entire breadth of what the world has to offer, great songs, for
me personally, have done more to capture the complexity of existence
than anything else out there. Whether they are trying to communicate
depression, love, party time, call-to-action, great songs are
phenomenal at transferring a state of mind, so much better than
anti-depressants or alcohol or drugs. Are there studies on this?
There must be."
It's another double-shot evening at the Blue Lake Casino Saturday:
This time it's Papa Grows Funk, a funk rock outfit from
New Orleans led by John "Papa" Gros, who also plays
with George Porter Jr. (of the Meters). While they rock the Steelhead
Lounge, the 10-piece powerhouse Banda Pachuco will undoubtedly
fill the Sapphire Place with fans of Mexican banda music. They've
been around for 12 or so years and count among their accomplishments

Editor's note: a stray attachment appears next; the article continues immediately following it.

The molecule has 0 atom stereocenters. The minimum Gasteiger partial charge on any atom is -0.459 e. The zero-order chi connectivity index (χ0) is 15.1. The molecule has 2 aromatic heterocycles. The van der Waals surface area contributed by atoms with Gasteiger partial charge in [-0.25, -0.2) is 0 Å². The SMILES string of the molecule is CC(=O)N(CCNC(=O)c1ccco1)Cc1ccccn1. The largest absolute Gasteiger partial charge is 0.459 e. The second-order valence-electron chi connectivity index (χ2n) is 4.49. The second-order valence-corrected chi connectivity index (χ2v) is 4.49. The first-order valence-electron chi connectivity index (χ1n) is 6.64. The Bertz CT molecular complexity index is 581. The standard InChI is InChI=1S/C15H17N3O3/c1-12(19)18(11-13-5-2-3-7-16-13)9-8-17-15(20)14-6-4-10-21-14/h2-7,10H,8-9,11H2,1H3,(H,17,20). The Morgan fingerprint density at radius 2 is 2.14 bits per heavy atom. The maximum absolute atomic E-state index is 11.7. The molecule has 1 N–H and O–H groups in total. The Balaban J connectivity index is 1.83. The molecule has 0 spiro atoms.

a platinum album, Sabor a Chocolate, released in 1995.
EVERYBODY'S IRISH ON ST. PAT'S DAY
You're guess is as good as mine as to how a holiday dedicated
to the patron Saint of Ireland, the man who led the country away
from Paganism towards Catholicism, evolved into a party where
we drink beer turned green with food coloring. Green or not,
Irish pride rules this weekend, with music with any sort of Irish
flavor as the soundtrack to several events. Among the celebrations:
The 2nd annual Irish Gold Peace Benefit and Brew on St.
Patrick's Day proper (Friday, March 17) at the Mateel
Community Center. Musical guests include Shana Morrison and
Caledonia, led by the American-born singer/songwriter daughter
of that fine Irish s/s Van Morrison. Adding a touch of irony,
the opening act is The Druid Sisters Tea Party, a neo-tribal
women's band who mix Irish fiddle with pagan jungle drums. The
event, starting at 6 p.m., also offers traditional Irish dinner
and beers from seven different micro-breweries, all for $30 with